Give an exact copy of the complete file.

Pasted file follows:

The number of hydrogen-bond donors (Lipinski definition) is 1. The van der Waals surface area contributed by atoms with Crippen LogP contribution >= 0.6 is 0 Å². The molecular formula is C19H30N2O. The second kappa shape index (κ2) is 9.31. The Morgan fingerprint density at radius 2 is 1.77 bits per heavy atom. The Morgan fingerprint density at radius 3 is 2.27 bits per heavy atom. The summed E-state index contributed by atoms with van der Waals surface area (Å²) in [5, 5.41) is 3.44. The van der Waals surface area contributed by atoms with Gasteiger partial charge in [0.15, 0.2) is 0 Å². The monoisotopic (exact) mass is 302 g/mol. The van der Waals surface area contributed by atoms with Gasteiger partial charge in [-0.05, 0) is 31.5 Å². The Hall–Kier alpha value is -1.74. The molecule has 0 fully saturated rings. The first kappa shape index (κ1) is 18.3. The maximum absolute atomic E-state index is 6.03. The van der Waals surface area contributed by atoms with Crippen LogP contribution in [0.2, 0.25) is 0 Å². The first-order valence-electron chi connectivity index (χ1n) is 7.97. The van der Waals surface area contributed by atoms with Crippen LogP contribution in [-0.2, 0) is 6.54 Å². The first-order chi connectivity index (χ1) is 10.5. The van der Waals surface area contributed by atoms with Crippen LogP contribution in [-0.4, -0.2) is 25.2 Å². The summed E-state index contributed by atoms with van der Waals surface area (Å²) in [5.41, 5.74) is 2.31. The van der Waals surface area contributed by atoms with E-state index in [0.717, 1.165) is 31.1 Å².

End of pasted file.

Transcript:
The number of hydrogen-bond donors (Lipinski definition) is 1. The van der Waals surface area contributed by atoms with Crippen LogP contribution >= 0.6 is 0 Å². The molecular formula is C19H30N2O. The second kappa shape index (κ2) is 9.31. The Morgan fingerprint density at radius 2 is 1.77 bits per heavy atom. The Morgan fingerprint density at radius 3 is 2.27 bits per heavy atom. The summed E-state index contributed by atoms with van der Waals surface area (Å²) in [5, 5.41) is 3.44. The van der Waals surface area contributed by atoms with Gasteiger partial charge in [0.15, 0.2) is 0 Å². The monoisotopic (exact) mass is 302 g/mol. The van der Waals surface area contributed by atoms with Gasteiger partial charge in [-0.05, 0) is 31.5 Å². The Hall–Kier alpha value is -1.74. The molecule has 0 fully saturated rings. The first kappa shape index (κ1) is 18.3. The maximum absolute atomic E-state index is 6.03. The van der Waals surface area contributed by atoms with Crippen LogP contribution in [0.2, 0.25) is 0 Å². The first-order valence-electron chi connectivity index (χ1n) is 7.97. The van der Waals surface area contributed by atoms with Crippen LogP contribution in [-0.2, 0) is 6.54 Å². The first-order chi connectivity index (χ1) is 10.5. The van der Waals surface area contributed by atoms with Crippen LogP contribution in [-0.4, -0.2) is 25.2 Å². The summed E-state index contributed by atoms with van der Waals surface area (Å²) in [5.41, 5.74) is 2.31. The van der Waals surface area contributed by atoms with E-state index in [0.717, 1.165) is 31.1 Å².